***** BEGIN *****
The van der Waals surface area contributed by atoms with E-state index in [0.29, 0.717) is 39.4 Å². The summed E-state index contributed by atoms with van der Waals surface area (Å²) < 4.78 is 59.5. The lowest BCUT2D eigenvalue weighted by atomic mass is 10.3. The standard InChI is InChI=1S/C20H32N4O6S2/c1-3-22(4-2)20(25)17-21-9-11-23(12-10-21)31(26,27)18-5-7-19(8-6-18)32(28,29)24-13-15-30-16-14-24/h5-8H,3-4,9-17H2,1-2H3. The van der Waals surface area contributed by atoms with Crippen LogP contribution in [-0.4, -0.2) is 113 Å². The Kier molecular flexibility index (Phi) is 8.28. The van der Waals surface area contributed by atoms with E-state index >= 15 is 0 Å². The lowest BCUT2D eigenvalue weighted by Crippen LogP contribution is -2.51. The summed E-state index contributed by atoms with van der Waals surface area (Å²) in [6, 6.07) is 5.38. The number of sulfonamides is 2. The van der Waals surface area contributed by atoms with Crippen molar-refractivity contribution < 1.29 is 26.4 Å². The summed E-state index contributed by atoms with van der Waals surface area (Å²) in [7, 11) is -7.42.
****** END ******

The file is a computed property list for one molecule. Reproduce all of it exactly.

The van der Waals surface area contributed by atoms with E-state index in [0.29, 0.717) is 39.4 Å². The summed E-state index contributed by atoms with van der Waals surface area (Å²) < 4.78 is 59.5. The lowest BCUT2D eigenvalue weighted by atomic mass is 10.3. The standard InChI is InChI=1S/C20H32N4O6S2/c1-3-22(4-2)20(25)17-21-9-11-23(12-10-21)31(26,27)18-5-7-19(8-6-18)32(28,29)24-13-15-30-16-14-24/h5-8H,3-4,9-17H2,1-2H3. The van der Waals surface area contributed by atoms with Crippen LogP contribution in [-0.4, -0.2) is 113 Å². The Kier molecular flexibility index (Phi) is 8.28. The van der Waals surface area contributed by atoms with E-state index >= 15 is 0 Å². The lowest BCUT2D eigenvalue weighted by Crippen LogP contribution is -2.51. The summed E-state index contributed by atoms with van der Waals surface area (Å²) in [6, 6.07) is 5.38. The number of sulfonamides is 2. The van der Waals surface area contributed by atoms with Crippen molar-refractivity contribution < 1.29 is 26.4 Å². The summed E-state index contributed by atoms with van der Waals surface area (Å²) in [7, 11) is -7.42.